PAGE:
Friday, October 27, 2017

Public Christianity

The conversation I mentioned yesterday has continued, with someone else chiming in:
Steve, actually I've seen atheists and those of New Age thought blaming "All Christians" in a lump sum for Trump's election or call them the "hard Christian right." You say you are a Christian to these folks and they scoff or turn up their noses. Some of my friends on FB are very anti-Christian, so much they won't even listen or believe a real Christian.
I replied:
Hi ____. I've heard "reports" of such things but I've never seen research into such anecdotes. I'm hoping to write more about this topic (of "damage" to evangelism etc.) that results from such "identification" of [white] Christians with Trump.
But there's an even bigger question. What's the relationship between "the Gospel" (the good news of God's grace given through Jesus) and any given Christian's support or opposition to particular governmental officials (or their policies, statements and actions)?

I hope it's obvious that Christians won't want to just decide who and what to support or oppose based on what's popular, but should they at least consider what effect their positions will have on their ability to evangelize? I think I was initially drawn to the good news of Jesus because of the compassionate, racially sensitive and environmentally conscious actions of the leaders of my "home church." They supported generally conservative moral values, but those values weren't trumpeted or pushed out on those who weren't part of our church.

So I wonder, as someone who grew up in a Christian home, whether I would have been drawn to Jesus if I hadn't seen Christian faith and love in action, or if my home church leaders' had seemed mostly "negative" toward the world. And, beyond that, I wonder what I would have thought if I hadn't grown up in a Christian home and the main things I hard about Christians was that they were supporting nationalism, working against widely available health care and governmental aid to the poor and trying to impose their moral standards on others (while being led by a candidate to doesn't seem to care about those same morals).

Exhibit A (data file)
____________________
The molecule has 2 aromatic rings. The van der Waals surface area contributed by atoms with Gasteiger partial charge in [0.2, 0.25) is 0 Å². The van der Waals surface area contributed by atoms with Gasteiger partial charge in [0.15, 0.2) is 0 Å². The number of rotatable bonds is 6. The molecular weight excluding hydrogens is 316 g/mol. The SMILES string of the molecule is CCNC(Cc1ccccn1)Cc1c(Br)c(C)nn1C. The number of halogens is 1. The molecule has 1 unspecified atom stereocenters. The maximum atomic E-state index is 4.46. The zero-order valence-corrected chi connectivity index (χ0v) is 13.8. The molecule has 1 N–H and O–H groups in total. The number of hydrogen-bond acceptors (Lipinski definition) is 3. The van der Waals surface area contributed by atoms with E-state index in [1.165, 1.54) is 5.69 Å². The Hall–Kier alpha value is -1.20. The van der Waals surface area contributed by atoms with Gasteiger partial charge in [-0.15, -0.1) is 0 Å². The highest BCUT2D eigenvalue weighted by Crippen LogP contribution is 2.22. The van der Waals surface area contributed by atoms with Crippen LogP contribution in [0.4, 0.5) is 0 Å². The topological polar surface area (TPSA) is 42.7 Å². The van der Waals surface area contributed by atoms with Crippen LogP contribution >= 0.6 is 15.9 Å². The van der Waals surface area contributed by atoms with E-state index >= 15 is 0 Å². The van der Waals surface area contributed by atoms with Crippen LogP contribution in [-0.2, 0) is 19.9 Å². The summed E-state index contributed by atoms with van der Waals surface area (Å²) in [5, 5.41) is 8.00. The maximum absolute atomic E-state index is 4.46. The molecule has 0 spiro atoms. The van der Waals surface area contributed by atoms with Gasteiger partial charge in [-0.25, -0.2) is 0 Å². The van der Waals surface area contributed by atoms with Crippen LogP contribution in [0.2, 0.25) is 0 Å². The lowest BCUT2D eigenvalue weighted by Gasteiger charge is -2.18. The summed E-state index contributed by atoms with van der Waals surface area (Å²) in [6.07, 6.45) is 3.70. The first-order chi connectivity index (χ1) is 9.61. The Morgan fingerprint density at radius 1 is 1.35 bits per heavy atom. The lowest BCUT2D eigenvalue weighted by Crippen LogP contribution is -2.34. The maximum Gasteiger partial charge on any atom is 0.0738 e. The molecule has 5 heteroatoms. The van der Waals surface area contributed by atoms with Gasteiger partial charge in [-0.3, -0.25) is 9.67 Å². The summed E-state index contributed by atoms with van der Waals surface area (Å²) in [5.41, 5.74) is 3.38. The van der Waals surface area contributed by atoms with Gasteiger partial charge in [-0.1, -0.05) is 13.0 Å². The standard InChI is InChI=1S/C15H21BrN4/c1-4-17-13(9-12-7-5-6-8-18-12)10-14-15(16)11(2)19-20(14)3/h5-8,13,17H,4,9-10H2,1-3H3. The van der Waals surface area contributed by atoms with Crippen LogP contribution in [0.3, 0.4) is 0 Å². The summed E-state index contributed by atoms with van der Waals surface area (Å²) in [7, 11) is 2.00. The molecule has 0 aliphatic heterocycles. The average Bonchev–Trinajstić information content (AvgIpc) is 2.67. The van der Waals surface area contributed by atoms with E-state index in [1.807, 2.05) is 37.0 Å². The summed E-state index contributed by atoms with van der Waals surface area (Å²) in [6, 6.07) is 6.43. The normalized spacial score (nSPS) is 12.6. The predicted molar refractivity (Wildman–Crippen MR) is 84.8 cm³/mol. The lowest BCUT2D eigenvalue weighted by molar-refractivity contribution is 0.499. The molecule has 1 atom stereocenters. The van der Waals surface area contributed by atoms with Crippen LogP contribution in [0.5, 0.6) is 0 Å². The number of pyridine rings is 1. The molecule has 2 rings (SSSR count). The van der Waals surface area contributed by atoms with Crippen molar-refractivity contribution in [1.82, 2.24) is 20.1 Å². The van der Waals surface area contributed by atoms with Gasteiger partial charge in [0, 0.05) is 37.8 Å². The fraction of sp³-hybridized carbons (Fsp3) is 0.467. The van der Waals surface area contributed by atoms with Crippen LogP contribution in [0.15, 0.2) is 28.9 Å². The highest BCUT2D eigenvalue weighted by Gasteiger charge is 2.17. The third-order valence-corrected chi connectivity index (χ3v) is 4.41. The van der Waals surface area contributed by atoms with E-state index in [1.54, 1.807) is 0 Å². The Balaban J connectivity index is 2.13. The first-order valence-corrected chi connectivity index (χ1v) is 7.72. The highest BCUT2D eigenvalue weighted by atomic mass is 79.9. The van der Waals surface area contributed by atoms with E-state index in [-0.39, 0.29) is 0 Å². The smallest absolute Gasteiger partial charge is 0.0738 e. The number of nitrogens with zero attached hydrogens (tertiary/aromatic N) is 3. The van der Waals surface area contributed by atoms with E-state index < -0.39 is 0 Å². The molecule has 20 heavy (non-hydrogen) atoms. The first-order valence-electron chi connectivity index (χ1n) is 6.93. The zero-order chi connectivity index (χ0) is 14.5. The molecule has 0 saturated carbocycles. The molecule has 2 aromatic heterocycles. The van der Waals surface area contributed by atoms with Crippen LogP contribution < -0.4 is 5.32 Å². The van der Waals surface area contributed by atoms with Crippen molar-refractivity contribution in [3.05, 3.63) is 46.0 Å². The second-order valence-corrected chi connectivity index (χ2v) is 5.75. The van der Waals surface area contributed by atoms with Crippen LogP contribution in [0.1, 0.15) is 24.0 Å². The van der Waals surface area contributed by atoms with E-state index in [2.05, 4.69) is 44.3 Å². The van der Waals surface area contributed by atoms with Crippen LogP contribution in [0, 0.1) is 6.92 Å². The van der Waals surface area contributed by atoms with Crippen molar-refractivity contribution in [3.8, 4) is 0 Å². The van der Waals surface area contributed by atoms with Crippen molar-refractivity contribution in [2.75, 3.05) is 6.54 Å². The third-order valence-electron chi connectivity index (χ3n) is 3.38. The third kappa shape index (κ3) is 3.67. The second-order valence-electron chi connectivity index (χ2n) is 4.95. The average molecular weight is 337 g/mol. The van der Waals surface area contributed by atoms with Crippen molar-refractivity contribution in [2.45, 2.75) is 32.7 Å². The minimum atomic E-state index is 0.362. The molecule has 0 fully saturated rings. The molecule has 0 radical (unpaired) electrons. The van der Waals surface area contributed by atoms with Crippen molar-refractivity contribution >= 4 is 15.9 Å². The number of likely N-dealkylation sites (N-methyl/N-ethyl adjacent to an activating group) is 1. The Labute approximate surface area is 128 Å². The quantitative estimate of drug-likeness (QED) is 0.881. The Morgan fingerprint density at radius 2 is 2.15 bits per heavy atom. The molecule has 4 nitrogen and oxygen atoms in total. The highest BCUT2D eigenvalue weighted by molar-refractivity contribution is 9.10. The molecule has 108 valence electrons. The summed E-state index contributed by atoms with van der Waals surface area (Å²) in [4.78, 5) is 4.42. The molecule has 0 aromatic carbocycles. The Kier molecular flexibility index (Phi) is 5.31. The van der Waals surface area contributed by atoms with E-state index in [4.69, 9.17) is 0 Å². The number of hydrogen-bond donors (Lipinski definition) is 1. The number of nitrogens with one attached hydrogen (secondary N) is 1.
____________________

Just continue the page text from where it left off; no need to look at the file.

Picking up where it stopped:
Last Sunday, at the church that Toni and I are connecting with now, we heard a message that's part of a series on Paul's Letter to the Galatians." In it Paul challenges the idea that Christianity, like Judaism, is a sort of cultural movement, that is, a group that wants to distinguish itself from others through certain patterns of behavior. Instead, Paul says, the only distinguishing feature of Christians is their dependence on Jesus, Jesus who accepts and loves us just as we are. Our preacher quoted someone who said: Jesus "plus" (anything) is no good news at all.

So I ask: Do the public positions of Christians matter? How should our political opinions connect with our primary business of loving as Jesus loved and letting others know who we depend on? Should we hope and pray and work to make our government do "good works" for others? Or should we limit those things to what individuals and non-government groups can do?

Some conservative Christians put such a high value on "limited government" that they don't think that government ought to be in the "loving" or "caring" business in any way. Should we care what non-Christians think about this position?

On the other hand, other Christians
think that the government should reflect what they think of as a basic Christian commitment to the poor and to those who don't have the resources to stand up to evil by themselves. There has been a movement in the United States, and in the world, in that "human rights" direction--at least since WWII and the Holocaust.

I need to go off to work now. Maybe I'll get back to this later tonight.

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